P.E.s, Diplomates and Fellows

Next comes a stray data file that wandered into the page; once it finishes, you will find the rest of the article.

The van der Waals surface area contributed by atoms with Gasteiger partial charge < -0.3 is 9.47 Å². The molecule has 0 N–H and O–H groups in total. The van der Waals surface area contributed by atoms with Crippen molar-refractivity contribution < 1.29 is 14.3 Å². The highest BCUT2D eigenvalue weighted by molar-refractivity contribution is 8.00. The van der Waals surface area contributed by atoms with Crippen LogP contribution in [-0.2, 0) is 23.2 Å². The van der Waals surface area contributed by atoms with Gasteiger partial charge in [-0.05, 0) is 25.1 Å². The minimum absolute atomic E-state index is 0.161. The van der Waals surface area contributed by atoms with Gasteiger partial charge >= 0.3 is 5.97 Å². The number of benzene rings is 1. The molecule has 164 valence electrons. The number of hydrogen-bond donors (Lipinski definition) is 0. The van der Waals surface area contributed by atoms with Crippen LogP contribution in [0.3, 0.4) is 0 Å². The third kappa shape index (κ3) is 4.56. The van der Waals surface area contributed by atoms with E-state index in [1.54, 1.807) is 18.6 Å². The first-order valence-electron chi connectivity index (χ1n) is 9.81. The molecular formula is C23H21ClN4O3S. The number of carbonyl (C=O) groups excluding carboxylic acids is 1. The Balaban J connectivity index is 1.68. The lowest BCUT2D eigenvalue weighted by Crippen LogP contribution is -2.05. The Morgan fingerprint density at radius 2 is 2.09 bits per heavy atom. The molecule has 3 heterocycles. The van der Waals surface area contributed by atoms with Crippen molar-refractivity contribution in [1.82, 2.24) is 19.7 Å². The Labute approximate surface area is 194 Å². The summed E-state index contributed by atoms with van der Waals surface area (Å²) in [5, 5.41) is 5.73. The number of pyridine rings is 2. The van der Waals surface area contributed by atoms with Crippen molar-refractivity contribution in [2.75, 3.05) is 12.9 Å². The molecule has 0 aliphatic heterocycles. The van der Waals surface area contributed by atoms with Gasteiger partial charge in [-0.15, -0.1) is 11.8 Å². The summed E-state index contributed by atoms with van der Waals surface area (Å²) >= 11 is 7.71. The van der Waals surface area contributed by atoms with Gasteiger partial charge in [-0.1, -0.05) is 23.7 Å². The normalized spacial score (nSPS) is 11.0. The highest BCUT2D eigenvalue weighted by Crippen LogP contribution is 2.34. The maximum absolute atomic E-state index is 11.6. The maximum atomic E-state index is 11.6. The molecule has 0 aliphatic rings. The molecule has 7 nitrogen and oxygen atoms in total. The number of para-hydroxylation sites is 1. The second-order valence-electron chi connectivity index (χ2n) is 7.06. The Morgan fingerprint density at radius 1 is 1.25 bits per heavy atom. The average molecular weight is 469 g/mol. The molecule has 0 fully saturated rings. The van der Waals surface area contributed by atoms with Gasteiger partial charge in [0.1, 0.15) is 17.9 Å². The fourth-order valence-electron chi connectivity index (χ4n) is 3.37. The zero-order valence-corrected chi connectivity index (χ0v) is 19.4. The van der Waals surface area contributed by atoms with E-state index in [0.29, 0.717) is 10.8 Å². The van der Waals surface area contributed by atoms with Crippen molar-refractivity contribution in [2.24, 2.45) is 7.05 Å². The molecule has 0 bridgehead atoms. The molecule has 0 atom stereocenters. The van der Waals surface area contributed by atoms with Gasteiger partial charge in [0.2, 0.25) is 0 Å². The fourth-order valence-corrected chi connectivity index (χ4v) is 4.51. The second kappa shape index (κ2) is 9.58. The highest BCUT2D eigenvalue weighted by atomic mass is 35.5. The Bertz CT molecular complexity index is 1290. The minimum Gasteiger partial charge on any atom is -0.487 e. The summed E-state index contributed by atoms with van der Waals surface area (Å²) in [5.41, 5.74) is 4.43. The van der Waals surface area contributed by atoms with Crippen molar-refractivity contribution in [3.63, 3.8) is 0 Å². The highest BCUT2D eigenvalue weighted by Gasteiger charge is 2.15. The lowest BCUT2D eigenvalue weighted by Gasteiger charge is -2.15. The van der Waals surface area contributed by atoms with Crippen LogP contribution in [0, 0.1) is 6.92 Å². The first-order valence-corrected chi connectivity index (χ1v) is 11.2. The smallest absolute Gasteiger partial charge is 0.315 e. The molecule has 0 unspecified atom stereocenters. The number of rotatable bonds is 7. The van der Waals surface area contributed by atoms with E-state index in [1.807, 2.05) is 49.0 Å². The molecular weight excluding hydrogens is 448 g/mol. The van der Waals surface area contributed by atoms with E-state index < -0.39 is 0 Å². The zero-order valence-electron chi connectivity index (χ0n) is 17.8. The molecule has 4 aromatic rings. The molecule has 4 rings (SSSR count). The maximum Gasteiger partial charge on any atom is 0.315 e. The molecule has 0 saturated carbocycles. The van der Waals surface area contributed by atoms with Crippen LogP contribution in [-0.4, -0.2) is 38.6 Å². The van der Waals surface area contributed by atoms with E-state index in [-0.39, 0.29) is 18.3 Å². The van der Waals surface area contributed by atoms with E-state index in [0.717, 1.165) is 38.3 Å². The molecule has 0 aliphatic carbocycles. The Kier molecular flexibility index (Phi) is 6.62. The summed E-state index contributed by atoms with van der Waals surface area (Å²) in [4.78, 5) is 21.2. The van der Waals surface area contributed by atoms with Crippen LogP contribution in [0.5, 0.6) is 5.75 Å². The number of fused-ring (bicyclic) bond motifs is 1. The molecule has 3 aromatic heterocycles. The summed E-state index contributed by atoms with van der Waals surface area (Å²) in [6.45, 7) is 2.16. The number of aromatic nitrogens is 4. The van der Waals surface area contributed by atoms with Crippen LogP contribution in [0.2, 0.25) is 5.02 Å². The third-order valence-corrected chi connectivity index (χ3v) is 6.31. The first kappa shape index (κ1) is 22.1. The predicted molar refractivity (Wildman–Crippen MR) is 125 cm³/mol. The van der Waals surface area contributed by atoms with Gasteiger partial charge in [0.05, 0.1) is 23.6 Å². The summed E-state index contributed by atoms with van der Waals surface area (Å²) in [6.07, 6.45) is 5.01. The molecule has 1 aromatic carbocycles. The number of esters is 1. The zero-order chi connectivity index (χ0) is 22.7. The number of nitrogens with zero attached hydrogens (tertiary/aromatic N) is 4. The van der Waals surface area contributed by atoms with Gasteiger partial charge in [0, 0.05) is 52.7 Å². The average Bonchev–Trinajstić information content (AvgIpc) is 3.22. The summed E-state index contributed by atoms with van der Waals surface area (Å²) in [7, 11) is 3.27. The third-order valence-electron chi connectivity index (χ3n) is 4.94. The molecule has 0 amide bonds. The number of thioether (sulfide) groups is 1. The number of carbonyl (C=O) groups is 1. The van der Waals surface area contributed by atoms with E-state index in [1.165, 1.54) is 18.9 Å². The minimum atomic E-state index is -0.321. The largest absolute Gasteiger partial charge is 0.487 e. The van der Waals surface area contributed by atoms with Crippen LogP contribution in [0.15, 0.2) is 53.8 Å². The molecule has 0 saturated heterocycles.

Not many people know what the letters P.E. stand for when associated with the practice of engineering.  No, they have nothing to do with physical education. The letters stand for “Professional Engineer”. The letters are placed after an individual’s name and are an indication that the individual has been examined and found competent to practice in their respective engineering discipline.   The letters are a legal designation much like MD is for doctors.  It is illegal for anyone to advertise themself as an engineer without having fulfilled the experience, reference,  and examination requirements.  Specific requirements are established by each state board but are generally the same across the  country. Diplomate and Fellow, on the other hand, are titles that are bestowed by engineering organizations on individuals that have made exceptional contributions in their field. These titles are honorary in nature and do not entitle the recipient to engage in private practice.  While these titles are a tremendous honor for the recipient, they are not a measure of an individual’s competence. You would think that the bestowing of such an honor would take into account competence, and for the most part, someone who is honored is seen as competent in their field. But, state registration laws for engineers do not consider titles in the process of evaluating one’s competence.  Lastly, no matter how many titles an individual has after their name, unless the letters P.E. are included, that individual has no right to advertise him or herself as an engineer. If  in doubt about someone’s legitimacy, contact your state board that governs the practice of architecture and engineering. If that board has no record of the individual in question, then, that person is most likely practicing illegally.

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